The AUS algorithm may cap the debt-to-income ratio to 31% front-end and 43% back-end on lower credit score borrowers on FHA loans.
In general, statistics show borrowers under 620 credit scores will get an AUS approval at no greater than a 43% debt-to-income ratio, while borrowers with higher credit scores will get up to 46.9% front-end and 56.9% back-end debt-to-income ratio approval.
Getting Approve/Eligible per AUS With Higher Debt-to-Income Ratio
In general, a higher debt-to-income ratio means higher-risk borrowers. The chances of a homeowner with a high debt-to-income ratio defaulting on their home loan are greater than that of a borrower with a lower debt-to-income ratio.
Borrowers with credit scores of 620 or higher can have a maximum debt-to-income ratio cap limit of 46.9% front end and 56.9% back end to get an approve/eligible per the automated underwriting system.
Your debt-to-income ratio (DTI) helps lenders decide whether to approve your mortgage application. But what is it exactly? Simply put, it is the percentage of your monthly pre-tax income you must spend on your monthly debt payments plus the projected payment on the new home loan.
Debt-to-Income Ratio Guidelines on Manual Underwriting
Borrowers with higher debt-to-income ratios must ensure they boost their credit scores to over 620 FICO. Manual underwriting guidelines on FHA and VA loans cap the debt-to-income ratio as follows:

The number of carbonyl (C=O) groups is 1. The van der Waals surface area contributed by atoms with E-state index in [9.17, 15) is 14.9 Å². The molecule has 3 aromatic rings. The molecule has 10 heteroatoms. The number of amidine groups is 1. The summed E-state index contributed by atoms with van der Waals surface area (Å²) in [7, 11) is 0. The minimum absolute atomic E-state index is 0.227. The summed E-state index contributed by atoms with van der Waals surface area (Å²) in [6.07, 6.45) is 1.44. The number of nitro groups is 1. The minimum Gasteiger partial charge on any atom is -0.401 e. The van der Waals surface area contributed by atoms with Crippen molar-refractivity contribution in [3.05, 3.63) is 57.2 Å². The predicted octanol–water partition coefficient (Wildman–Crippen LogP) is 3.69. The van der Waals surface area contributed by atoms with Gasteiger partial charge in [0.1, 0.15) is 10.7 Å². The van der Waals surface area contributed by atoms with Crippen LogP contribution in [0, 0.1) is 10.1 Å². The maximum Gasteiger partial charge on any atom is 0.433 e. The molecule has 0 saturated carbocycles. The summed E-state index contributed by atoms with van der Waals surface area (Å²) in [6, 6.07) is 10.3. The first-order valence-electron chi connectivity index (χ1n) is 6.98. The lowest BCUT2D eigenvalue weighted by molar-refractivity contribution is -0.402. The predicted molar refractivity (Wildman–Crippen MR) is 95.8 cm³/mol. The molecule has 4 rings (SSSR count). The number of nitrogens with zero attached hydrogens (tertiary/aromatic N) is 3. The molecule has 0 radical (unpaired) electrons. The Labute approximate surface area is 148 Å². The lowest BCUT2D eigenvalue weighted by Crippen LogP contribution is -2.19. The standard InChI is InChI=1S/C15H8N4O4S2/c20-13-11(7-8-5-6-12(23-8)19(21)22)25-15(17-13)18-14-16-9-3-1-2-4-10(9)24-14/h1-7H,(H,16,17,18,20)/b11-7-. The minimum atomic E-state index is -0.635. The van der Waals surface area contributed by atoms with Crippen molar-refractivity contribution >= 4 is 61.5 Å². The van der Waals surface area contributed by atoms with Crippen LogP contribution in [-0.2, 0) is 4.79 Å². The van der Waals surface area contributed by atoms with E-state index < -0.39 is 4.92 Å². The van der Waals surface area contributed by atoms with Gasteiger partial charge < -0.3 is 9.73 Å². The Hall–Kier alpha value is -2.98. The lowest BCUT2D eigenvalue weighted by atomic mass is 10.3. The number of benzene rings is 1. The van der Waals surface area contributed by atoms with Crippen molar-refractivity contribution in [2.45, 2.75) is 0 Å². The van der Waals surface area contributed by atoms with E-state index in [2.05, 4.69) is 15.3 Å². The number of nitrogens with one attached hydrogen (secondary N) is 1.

- 31% front-end and 43% back-end debt-to-income ratio with no compensating factors
- 37% front-end and 47% back-end debt-to-income ratio with one compensating factors
- 40% front-end and 50% back-end, with two compensating factors
The above debt-to-income ratio cap is a recommended guideline by HUD and the VA. Mortgage Underwriters can surpass the DTI-recommended caps on manual underwriting if they feel the borrower has strong compensating factors. Underwriters have a lot of power and underwriter discretion on manual underwrites.
Credit Scores Fluctuations During Mortgage Process
Credit Scores do fluctuate daily. There are tricks of the trade where a borrower can maximize their credit scores. Maxed-out credit cards will plummet a consumer’s credit scores. The good news is that the drop in credit scores on maxed-out credit cards is not permanent.
Consumers’ credit scores will instantly go back up once they pay down their credit card balances.
Home Buyers should consider paying down all their credit card balances before applying for a mortgage loan. Lower balances can have the best and highest credit scores possible when their mortgage loan originator pulls their credit.
Does Credit Card Usage Affect Mortgage Approval?
A high credit card balance will lower credit scores during the mortgage process. Are you worried about credit scores dropping during the underwriting process? No need to worry. Many mortgage loan borrowers often question which credit scores mortgage lenders will use to qualify them for a home loan. This is because credit scores always fluctuate. As mentioned earlier, your credit card balance will cause volatility in your credit scores. A maxed-out credit card will definitely plummet consumer credit scores.
How Paying Down Credit Card Balances Will Skyrocket Credit Scores
If you have five maxed-out credit cards and pay those five balances off, you can easily boost your credit scores by over 100 FICO points just by paying down your credit card balances.